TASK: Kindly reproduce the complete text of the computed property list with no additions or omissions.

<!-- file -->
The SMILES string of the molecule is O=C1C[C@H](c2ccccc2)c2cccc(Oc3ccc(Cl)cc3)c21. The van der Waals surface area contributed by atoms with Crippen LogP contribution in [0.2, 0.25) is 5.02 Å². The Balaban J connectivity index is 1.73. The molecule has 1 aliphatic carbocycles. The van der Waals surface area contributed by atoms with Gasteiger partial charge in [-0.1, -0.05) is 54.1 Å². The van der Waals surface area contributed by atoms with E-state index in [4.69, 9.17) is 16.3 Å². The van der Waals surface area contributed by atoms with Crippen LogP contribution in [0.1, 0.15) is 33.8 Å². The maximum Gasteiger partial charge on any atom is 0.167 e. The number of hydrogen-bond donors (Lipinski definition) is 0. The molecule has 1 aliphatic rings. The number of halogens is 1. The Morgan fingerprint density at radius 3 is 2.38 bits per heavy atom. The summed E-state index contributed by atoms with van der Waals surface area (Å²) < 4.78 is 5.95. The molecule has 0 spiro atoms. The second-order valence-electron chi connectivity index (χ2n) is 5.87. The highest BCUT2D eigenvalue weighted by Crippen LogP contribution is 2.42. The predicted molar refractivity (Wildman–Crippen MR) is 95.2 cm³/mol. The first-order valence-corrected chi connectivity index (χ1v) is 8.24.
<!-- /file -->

The SMILES string of the molecule is O=C1C[C@H](c2ccccc2)c2cccc(Oc3ccc(Cl)cc3)c21. The van der Waals surface area contributed by atoms with Crippen LogP contribution in [0.2, 0.25) is 5.02 Å². The Balaban J connectivity index is 1.73. The molecule has 1 aliphatic carbocycles. The van der Waals surface area contributed by atoms with Gasteiger partial charge in [-0.1, -0.05) is 54.1 Å². The van der Waals surface area contributed by atoms with E-state index in [4.69, 9.17) is 16.3 Å². The van der Waals surface area contributed by atoms with Crippen LogP contribution in [0.1, 0.15) is 33.8 Å². The maximum Gasteiger partial charge on any atom is 0.167 e. The number of hydrogen-bond donors (Lipinski definition) is 0. The molecule has 1 aliphatic rings. The number of halogens is 1. The Morgan fingerprint density at radius 3 is 2.38 bits per heavy atom. The summed E-state index contributed by atoms with van der Waals surface area (Å²) < 4.78 is 5.95. The molecule has 0 spiro atoms. The second-order valence-electron chi connectivity index (χ2n) is 5.87. The highest BCUT2D eigenvalue weighted by Crippen LogP contribution is 2.42. The predicted molar refractivity (Wildman–Crippen MR) is 95.2 cm³/mol. The first-order valence-corrected chi connectivity index (χ1v) is 8.24.